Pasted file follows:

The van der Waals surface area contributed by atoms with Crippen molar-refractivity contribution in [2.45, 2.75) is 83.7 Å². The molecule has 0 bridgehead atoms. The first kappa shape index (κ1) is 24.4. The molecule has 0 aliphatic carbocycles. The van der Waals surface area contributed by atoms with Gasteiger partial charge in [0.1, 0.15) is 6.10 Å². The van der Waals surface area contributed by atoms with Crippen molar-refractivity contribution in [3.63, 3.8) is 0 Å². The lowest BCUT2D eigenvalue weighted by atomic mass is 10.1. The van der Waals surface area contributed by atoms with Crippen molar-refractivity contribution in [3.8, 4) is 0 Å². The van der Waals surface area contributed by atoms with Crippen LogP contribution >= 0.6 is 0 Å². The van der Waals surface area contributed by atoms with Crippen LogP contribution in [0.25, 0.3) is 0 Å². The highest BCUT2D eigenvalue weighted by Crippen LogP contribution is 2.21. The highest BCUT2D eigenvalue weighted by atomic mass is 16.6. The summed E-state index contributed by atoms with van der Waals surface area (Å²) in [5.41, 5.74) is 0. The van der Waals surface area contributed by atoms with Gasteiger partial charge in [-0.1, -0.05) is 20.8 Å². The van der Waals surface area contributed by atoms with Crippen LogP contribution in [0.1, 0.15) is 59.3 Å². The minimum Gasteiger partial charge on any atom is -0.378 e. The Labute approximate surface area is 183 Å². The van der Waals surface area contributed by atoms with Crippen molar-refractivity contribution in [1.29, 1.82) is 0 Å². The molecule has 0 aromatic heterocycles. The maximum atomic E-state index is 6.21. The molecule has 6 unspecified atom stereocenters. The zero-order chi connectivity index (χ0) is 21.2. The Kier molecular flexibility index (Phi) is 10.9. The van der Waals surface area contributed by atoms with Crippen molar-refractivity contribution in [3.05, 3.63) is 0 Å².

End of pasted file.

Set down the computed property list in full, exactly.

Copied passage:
The van der Waals surface area contributed by atoms with Crippen molar-refractivity contribution in [2.45, 2.75) is 83.7 Å². The molecule has 0 bridgehead atoms. The first kappa shape index (κ1) is 24.4. The molecule has 0 aliphatic carbocycles. The van der Waals surface area contributed by atoms with Gasteiger partial charge in [0.1, 0.15) is 6.10 Å². The van der Waals surface area contributed by atoms with Crippen molar-refractivity contribution in [3.63, 3.8) is 0 Å². The lowest BCUT2D eigenvalue weighted by atomic mass is 10.1. The van der Waals surface area contributed by atoms with Crippen molar-refractivity contribution in [3.8, 4) is 0 Å². The van der Waals surface area contributed by atoms with Crippen LogP contribution >= 0.6 is 0 Å². The van der Waals surface area contributed by atoms with Crippen LogP contribution in [0.25, 0.3) is 0 Å². The highest BCUT2D eigenvalue weighted by Crippen LogP contribution is 2.21. The highest BCUT2D eigenvalue weighted by atomic mass is 16.6. The summed E-state index contributed by atoms with van der Waals surface area (Å²) in [5.41, 5.74) is 0. The van der Waals surface area contributed by atoms with Gasteiger partial charge in [-0.1, -0.05) is 20.8 Å². The van der Waals surface area contributed by atoms with Crippen LogP contribution in [0.1, 0.15) is 59.3 Å². The minimum Gasteiger partial charge on any atom is -0.378 e. The Labute approximate surface area is 183 Å². The van der Waals surface area contributed by atoms with Crippen molar-refractivity contribution in [1.29, 1.82) is 0 Å². The molecule has 0 aromatic heterocycles. The maximum atomic E-state index is 6.21. The molecule has 6 unspecified atom stereocenters. The zero-order chi connectivity index (χ0) is 21.2. The Kier molecular flexibility index (Phi) is 10.9. The van der Waals surface area contributed by atoms with Crippen molar-refractivity contribution in [3.05, 3.63) is 0 Å².